Art & Photography / In Pictures

Three of the Season's Most Exceptional Photography Magazines

AnOther's photographic editor Holly Hay selects three of this season's most exceptional photography titles: True, Noon and Sixteen

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True, Issue 2Photography by Mark Szazy and Corinne Day

Working at the helm of AnOther Magazine, Another Man and anothermag.com to boot, AnOther's photographic editor Holly Hay is well-placed to spot emerging developments in image-making and publishing – and with this season’s surge of new photographic magazines, independent journals and online platforms, she feels the emphasis is turning to uncommissioned work. “I feel like personal projects have become so much a part of someone’s process,” she explains – and many of these find their way out into the world through print. "Magazines create a very specific means of viewing photography, and I think now is the time to see and to celebrate those sides of people’s practice.”

Furthermore, when it comes to commissioning photographers to shoot projects, knowing their interests is an invaluable asset to editors, making the process more of a collaborative one from start to finish. “You believe it more,” she says of projects assigned with a photographer's personal interests in mind. “Everyone is invested in that picture, from the people who are in it, to the person taking it. That’s a nicer thing to look at than this view of the fashion world as a really exclusive place that you don’t feel part of.”

Here, she selects three photography publications turning the emphasis away from a cut-and-dry commission to something altogether more collaborative – from True and Noon magazine to Sixteen journal.

True
True, the brainchild of photographer Brendan Freeman, is very much a photo-journal dedicated to personal work; in fact, publishing as-yet unseen projects is its raison d’être. Its newest issue, which came out just a few weeks ago, features the very first roll of film taken by the inimitable Corinne Day with her boyfriend Mark Szazy in Tokyo in the late 1980s; an impromptu and completely captivating series by Arnaud Lajeunie of french actress Juliette Binoche (complete with the emailing commanding that it happen); and Ben Weller’s brilliantly sincere shots taken on “various trips through Montana, in 2015.”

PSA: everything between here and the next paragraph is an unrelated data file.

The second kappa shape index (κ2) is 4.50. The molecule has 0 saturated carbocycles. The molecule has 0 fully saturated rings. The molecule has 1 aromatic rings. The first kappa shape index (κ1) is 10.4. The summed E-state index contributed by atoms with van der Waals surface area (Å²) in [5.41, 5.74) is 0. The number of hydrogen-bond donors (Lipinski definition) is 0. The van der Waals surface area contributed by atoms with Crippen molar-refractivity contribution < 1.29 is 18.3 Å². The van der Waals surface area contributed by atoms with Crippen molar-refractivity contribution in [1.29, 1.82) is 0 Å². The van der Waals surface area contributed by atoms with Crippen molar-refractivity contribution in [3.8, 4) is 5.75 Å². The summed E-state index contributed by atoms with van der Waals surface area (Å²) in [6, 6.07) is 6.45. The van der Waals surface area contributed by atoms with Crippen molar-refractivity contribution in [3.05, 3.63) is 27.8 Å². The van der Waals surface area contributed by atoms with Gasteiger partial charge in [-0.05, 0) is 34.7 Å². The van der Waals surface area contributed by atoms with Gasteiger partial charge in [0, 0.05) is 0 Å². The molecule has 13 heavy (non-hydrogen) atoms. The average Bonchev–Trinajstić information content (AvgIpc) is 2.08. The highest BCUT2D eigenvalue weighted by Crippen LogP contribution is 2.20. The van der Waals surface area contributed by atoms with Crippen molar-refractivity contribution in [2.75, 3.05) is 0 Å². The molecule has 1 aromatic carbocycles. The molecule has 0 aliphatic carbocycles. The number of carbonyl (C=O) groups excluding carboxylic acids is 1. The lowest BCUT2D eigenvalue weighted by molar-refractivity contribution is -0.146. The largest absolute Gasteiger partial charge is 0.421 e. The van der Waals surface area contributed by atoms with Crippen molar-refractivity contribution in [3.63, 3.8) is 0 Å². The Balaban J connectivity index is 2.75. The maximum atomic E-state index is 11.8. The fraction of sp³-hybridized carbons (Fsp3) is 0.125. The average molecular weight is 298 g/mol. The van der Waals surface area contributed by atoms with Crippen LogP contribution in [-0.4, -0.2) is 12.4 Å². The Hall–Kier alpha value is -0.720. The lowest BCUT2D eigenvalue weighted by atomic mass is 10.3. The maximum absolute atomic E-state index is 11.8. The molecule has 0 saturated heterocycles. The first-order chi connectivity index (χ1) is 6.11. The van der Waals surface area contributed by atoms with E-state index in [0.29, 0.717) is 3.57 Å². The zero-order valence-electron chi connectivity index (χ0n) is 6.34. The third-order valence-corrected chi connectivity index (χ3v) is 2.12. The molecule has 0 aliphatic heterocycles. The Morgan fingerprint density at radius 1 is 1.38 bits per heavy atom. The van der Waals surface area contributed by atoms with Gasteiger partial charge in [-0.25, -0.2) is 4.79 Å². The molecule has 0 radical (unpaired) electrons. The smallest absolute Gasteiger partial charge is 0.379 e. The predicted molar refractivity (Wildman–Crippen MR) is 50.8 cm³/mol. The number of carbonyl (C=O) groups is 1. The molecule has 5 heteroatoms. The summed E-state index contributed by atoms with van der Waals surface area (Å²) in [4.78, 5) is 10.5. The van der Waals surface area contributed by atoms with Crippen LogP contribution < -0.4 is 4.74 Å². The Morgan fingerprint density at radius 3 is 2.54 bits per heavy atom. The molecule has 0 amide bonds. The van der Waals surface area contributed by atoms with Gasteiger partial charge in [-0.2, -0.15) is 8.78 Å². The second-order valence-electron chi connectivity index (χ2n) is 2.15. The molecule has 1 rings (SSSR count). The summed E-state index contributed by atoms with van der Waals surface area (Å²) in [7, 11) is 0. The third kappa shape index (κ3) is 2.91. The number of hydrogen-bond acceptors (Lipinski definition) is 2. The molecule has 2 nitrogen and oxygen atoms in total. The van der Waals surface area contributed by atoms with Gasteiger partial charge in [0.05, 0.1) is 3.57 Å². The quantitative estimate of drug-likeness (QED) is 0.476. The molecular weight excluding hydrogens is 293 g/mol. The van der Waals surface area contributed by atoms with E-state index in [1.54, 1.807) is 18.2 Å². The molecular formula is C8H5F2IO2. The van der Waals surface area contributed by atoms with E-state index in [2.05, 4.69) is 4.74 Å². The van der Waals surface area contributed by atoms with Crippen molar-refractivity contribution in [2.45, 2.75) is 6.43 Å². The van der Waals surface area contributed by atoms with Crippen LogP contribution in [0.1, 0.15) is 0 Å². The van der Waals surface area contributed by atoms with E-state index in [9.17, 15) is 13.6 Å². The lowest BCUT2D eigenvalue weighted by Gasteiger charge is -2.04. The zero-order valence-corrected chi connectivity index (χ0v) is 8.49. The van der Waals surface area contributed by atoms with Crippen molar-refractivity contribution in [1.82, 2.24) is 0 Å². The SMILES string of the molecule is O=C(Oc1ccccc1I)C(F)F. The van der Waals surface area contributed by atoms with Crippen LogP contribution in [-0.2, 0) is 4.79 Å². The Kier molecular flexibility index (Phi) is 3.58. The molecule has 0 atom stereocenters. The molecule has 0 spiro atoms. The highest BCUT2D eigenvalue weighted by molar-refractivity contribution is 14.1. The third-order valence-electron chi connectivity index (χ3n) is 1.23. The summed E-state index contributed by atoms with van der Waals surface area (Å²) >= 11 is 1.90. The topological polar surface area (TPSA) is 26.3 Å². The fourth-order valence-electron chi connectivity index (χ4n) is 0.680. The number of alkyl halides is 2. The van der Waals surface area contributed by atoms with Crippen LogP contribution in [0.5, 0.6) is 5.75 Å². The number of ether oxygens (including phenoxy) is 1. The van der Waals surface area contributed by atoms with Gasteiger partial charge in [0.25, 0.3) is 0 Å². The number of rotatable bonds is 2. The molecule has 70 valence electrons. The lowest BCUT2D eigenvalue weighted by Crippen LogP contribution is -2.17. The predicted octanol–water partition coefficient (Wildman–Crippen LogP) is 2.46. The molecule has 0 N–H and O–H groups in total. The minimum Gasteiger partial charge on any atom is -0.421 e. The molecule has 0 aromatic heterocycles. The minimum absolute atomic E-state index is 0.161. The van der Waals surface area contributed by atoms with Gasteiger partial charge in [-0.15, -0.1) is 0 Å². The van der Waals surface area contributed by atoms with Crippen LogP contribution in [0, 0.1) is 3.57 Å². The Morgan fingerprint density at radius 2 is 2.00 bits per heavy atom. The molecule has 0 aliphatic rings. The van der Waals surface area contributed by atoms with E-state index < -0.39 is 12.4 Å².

“I love that thing about Brendan, that he’s a photographer that loves photographers – that’s actually really rare to find,” says Hay of her choice. “True is the idea that you always wish you’d had. It’s so simple, and it’s like, ‘how has no-one thought to do that before?’ Of course these incredible photographers want an excuse to celebrate the personal stories that are really special to them. Brendan is creating journals that are timeless, and that’s really special.” 

The format is, of course, as considered as the content within it: just a bit larger than A4 (inconvenient enough a size that it must be carried proudly in one’s arms from magazine shop to coffee shop like a small child), and printed on super glossy paper. Its art direction is by Assembly, so this attention to detail follows. “Assembly are amazing art directors – they’re all about celebrating images,” Hay continues. “For them, it’s about a real love of the work – they want to support these photographers.”